Back at the house Rita drew up plans for the renovation. This was not easy as we are committed to minimizing any intrusion to the structure. The house had originally been built before central heat and electricity.
There were exposed hot water and radiator copper pipes everywhere, only to be outdone by exposed electrical molding running to outlets located in the most curious spots. Making them disappear was a priority; how to do it was an architectural magic trick. Rita came up with some brilliant ways to hide them.
The walls are framed with wood studs and fire blocking for nailing the tongue-and-groove bead board. This makes for solid walls. It looks great but creates major headaches to snake wires and pipes up walls.
First, Rita decided on a combination of copper and ALPEX for the radiators and hot and cold water lines. ALPEX piping is flexible, sturdy, easy to work with, and bends around corners. Hidden under the first floor is a sea of plastic spaghetti.
We were desperate to install a chandelier in the dining room. The thought of damaging the bead board ceiling for a fixture was too much to consider. Once the second floor bathrooms were gutted we realized we had clear access across to the dining room ceiling. Now all we have to do is decide on a chandelier — world peace may break out before this decision is finalized.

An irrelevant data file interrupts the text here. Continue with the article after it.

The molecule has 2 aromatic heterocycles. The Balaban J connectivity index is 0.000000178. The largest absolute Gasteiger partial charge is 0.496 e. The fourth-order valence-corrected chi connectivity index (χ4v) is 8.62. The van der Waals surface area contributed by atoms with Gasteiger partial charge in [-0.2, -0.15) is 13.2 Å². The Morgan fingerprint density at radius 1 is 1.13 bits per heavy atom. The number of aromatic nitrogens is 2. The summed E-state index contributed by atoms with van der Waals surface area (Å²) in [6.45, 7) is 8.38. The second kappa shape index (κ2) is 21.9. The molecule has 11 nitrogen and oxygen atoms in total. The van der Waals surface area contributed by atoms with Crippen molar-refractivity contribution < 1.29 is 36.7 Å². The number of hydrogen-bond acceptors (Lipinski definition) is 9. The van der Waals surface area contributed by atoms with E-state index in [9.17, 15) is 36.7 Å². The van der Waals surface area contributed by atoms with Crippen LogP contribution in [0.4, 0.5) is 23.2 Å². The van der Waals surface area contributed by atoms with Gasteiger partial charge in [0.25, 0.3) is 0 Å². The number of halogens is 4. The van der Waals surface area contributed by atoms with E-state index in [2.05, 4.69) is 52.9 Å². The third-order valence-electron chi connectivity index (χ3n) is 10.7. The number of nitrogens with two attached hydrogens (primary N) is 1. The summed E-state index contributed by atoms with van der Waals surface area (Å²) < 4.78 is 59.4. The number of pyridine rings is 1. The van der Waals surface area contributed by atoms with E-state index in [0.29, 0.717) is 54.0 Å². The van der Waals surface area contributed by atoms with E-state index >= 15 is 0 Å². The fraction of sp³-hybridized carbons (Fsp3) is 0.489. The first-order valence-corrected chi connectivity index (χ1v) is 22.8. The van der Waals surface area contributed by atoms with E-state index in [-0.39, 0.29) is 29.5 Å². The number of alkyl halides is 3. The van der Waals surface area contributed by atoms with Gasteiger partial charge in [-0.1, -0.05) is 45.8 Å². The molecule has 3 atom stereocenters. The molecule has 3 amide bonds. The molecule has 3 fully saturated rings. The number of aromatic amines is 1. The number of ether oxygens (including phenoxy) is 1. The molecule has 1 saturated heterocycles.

Opening the bathroom walls allowed better connections from first to second floor for heat and hot water lines. Also, access to rooms on the other side of the bathrooms became available for easier installation of electrical lines, switches, outlets, and fixtures.
The kitchen is in the rear of the house, with a separate service hallway leading to the dining room. Times have changed. We decided to relocate the kitchen directly across the hallway from the dining room.
Our family loves to cook and everyone had an opinion on the kitchen design. First, it was clear there would be many cooks in the kitchen at one time. Generous counter space was a must. Also, it was necessary to have room for others to help, comment, or just hang around picking at the food during preparation.
The ceiling will be painted white, which along with natural light will brighten up the deep kitchen. Walls of wood-stained cabinets with mostly open shelves will be installed exposing the bead board walls behind. All countertops and a central island with sink will be stone. There will be stool seating at the island and a breakfast nook set in the boxed window area with a lake view.
We knew that our restoration project would grow; we just didn’t realize it would start Day One. In the end, we had no choice but to confront and deal with the construction conundrums as they came along.
Sure, there were stomach pangs, frayed nerves, and a few headaches along the way. Oh, and yes, the price tag went up. Still we are as excited about the project now as when we started.
Everything that we accomplished makes it ready to last at least another 125 years.